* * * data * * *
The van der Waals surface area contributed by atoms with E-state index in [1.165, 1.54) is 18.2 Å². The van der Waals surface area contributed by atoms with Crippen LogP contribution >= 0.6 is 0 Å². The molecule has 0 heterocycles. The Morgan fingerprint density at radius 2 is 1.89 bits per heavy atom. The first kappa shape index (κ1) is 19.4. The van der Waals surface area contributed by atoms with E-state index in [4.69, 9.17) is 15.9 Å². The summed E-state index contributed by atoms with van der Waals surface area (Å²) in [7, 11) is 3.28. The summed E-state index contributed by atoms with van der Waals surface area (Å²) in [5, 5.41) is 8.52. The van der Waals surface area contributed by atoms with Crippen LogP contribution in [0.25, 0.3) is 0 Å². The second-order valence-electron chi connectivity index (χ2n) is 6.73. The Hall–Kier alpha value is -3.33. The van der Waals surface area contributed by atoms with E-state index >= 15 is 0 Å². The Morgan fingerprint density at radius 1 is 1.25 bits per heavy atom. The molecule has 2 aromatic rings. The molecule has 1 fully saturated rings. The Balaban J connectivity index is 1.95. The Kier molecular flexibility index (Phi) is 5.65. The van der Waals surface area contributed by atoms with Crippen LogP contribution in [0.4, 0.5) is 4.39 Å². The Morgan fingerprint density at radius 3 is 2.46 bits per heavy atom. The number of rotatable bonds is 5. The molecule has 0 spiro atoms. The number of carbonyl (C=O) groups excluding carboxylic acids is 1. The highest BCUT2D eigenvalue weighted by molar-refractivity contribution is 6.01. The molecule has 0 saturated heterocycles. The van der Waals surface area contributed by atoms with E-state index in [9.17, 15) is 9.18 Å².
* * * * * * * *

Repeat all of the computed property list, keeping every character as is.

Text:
The van der Waals surface area contributed by atoms with E-state index in [1.165, 1.54) is 18.2 Å². The van der Waals surface area contributed by atoms with Crippen LogP contribution >= 0.6 is 0 Å². The molecule has 0 heterocycles. The Morgan fingerprint density at radius 2 is 1.89 bits per heavy atom. The first kappa shape index (κ1) is 19.4. The van der Waals surface area contributed by atoms with E-state index in [4.69, 9.17) is 15.9 Å². The summed E-state index contributed by atoms with van der Waals surface area (Å²) in [7, 11) is 3.28. The summed E-state index contributed by atoms with van der Waals surface area (Å²) in [5, 5.41) is 8.52. The van der Waals surface area contributed by atoms with Crippen LogP contribution in [0.25, 0.3) is 0 Å². The second-order valence-electron chi connectivity index (χ2n) is 6.73. The Hall–Kier alpha value is -3.33. The van der Waals surface area contributed by atoms with E-state index >= 15 is 0 Å². The Morgan fingerprint density at radius 1 is 1.25 bits per heavy atom. The molecule has 2 aromatic rings. The molecule has 1 fully saturated rings. The Balaban J connectivity index is 1.95. The Kier molecular flexibility index (Phi) is 5.65. The van der Waals surface area contributed by atoms with Crippen LogP contribution in [0.4, 0.5) is 4.39 Å². The Morgan fingerprint density at radius 3 is 2.46 bits per heavy atom. The number of rotatable bonds is 5. The molecule has 0 spiro atoms. The number of carbonyl (C=O) groups excluding carboxylic acids is 1. The highest BCUT2D eigenvalue weighted by molar-refractivity contribution is 6.01. The molecule has 0 saturated heterocycles. The van der Waals surface area contributed by atoms with E-state index in [9.17, 15) is 9.18 Å².